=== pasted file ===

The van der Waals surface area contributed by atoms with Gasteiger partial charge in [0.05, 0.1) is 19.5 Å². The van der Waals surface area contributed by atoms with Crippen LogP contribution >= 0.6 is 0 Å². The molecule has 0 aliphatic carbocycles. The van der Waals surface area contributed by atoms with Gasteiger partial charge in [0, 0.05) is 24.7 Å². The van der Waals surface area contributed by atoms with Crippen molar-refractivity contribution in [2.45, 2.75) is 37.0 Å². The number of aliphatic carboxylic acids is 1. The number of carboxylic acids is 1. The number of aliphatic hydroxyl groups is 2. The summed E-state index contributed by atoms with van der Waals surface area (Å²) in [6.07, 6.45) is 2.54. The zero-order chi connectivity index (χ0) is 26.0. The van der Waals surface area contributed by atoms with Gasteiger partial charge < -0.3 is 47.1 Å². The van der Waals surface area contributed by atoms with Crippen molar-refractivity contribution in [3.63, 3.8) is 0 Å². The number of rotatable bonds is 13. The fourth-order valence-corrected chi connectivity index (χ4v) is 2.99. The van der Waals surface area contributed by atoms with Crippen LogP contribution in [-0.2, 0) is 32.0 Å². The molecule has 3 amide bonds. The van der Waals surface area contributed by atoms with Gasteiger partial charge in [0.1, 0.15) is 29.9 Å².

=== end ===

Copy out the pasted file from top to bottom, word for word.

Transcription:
The van der Waals surface area contributed by atoms with Gasteiger partial charge in [0.05, 0.1) is 19.5 Å². The van der Waals surface area contributed by atoms with Crippen LogP contribution >= 0.6 is 0 Å². The molecule has 0 aliphatic carbocycles. The van der Waals surface area contributed by atoms with Gasteiger partial charge in [0, 0.05) is 24.7 Å². The van der Waals surface area contributed by atoms with Crippen molar-refractivity contribution in [2.45, 2.75) is 37.0 Å². The number of aliphatic carboxylic acids is 1. The number of carboxylic acids is 1. The number of aliphatic hydroxyl groups is 2. The summed E-state index contributed by atoms with van der Waals surface area (Å²) in [6.07, 6.45) is 2.54. The zero-order chi connectivity index (χ0) is 26.0. The van der Waals surface area contributed by atoms with Gasteiger partial charge < -0.3 is 47.1 Å². The van der Waals surface area contributed by atoms with Crippen molar-refractivity contribution in [3.63, 3.8) is 0 Å². The number of rotatable bonds is 13. The fourth-order valence-corrected chi connectivity index (χ4v) is 2.99. The van der Waals surface area contributed by atoms with Crippen LogP contribution in [-0.2, 0) is 32.0 Å². The molecule has 3 amide bonds. The van der Waals surface area contributed by atoms with Gasteiger partial charge in [0.1, 0.15) is 29.9 Å².